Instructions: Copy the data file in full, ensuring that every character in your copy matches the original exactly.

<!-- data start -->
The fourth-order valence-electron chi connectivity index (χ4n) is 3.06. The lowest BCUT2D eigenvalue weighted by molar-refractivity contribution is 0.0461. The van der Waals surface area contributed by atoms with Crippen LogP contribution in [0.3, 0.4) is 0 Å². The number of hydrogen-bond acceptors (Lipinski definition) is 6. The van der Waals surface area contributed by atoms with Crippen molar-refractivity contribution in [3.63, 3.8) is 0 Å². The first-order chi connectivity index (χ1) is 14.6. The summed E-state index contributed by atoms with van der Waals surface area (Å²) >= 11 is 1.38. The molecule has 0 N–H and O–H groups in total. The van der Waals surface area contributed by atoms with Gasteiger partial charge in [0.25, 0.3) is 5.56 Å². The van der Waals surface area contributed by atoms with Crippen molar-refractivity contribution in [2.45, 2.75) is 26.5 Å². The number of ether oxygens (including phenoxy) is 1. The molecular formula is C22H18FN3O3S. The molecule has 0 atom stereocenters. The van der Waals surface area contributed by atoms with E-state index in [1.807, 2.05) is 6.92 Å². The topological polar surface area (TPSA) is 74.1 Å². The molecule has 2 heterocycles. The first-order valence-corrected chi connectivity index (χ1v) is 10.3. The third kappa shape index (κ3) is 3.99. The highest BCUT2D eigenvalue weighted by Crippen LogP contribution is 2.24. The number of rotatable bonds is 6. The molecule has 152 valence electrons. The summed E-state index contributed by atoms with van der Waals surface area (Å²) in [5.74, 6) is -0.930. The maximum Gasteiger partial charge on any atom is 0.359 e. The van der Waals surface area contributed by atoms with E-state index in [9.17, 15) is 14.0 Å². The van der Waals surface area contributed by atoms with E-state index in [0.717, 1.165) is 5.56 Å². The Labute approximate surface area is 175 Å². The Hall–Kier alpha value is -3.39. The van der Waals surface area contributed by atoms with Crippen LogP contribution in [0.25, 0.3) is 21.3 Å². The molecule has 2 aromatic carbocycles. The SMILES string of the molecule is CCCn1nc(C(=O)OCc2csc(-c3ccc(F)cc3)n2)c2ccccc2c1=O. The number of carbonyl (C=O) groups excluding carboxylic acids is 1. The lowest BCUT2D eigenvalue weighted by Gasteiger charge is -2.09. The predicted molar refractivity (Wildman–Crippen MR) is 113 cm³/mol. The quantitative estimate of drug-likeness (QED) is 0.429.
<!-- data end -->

The fourth-order valence-electron chi connectivity index (χ4n) is 3.06. The lowest BCUT2D eigenvalue weighted by molar-refractivity contribution is 0.0461. The van der Waals surface area contributed by atoms with Crippen LogP contribution in [0.3, 0.4) is 0 Å². The number of hydrogen-bond acceptors (Lipinski definition) is 6. The van der Waals surface area contributed by atoms with Crippen molar-refractivity contribution in [3.63, 3.8) is 0 Å². The first-order chi connectivity index (χ1) is 14.6. The summed E-state index contributed by atoms with van der Waals surface area (Å²) >= 11 is 1.38. The molecule has 0 N–H and O–H groups in total. The van der Waals surface area contributed by atoms with Gasteiger partial charge in [0.25, 0.3) is 5.56 Å². The van der Waals surface area contributed by atoms with Crippen molar-refractivity contribution in [2.45, 2.75) is 26.5 Å². The number of ether oxygens (including phenoxy) is 1. The molecular formula is C22H18FN3O3S. The molecule has 0 atom stereocenters. The van der Waals surface area contributed by atoms with E-state index in [1.807, 2.05) is 6.92 Å². The topological polar surface area (TPSA) is 74.1 Å². The molecule has 2 heterocycles. The first-order valence-corrected chi connectivity index (χ1v) is 10.3. The third kappa shape index (κ3) is 3.99. The highest BCUT2D eigenvalue weighted by Crippen LogP contribution is 2.24. The number of rotatable bonds is 6. The molecule has 152 valence electrons. The summed E-state index contributed by atoms with van der Waals surface area (Å²) in [5.74, 6) is -0.930. The maximum Gasteiger partial charge on any atom is 0.359 e. The van der Waals surface area contributed by atoms with E-state index in [9.17, 15) is 14.0 Å². The van der Waals surface area contributed by atoms with E-state index in [0.717, 1.165) is 5.56 Å². The Labute approximate surface area is 175 Å². The Hall–Kier alpha value is -3.39. The van der Waals surface area contributed by atoms with Crippen LogP contribution in [0.25, 0.3) is 21.3 Å². The molecule has 2 aromatic carbocycles. The SMILES string of the molecule is CCCn1nc(C(=O)OCc2csc(-c3ccc(F)cc3)n2)c2ccccc2c1=O. The number of carbonyl (C=O) groups excluding carboxylic acids is 1. The lowest BCUT2D eigenvalue weighted by Gasteiger charge is -2.09. The predicted molar refractivity (Wildman–Crippen MR) is 113 cm³/mol. The quantitative estimate of drug-likeness (QED) is 0.429.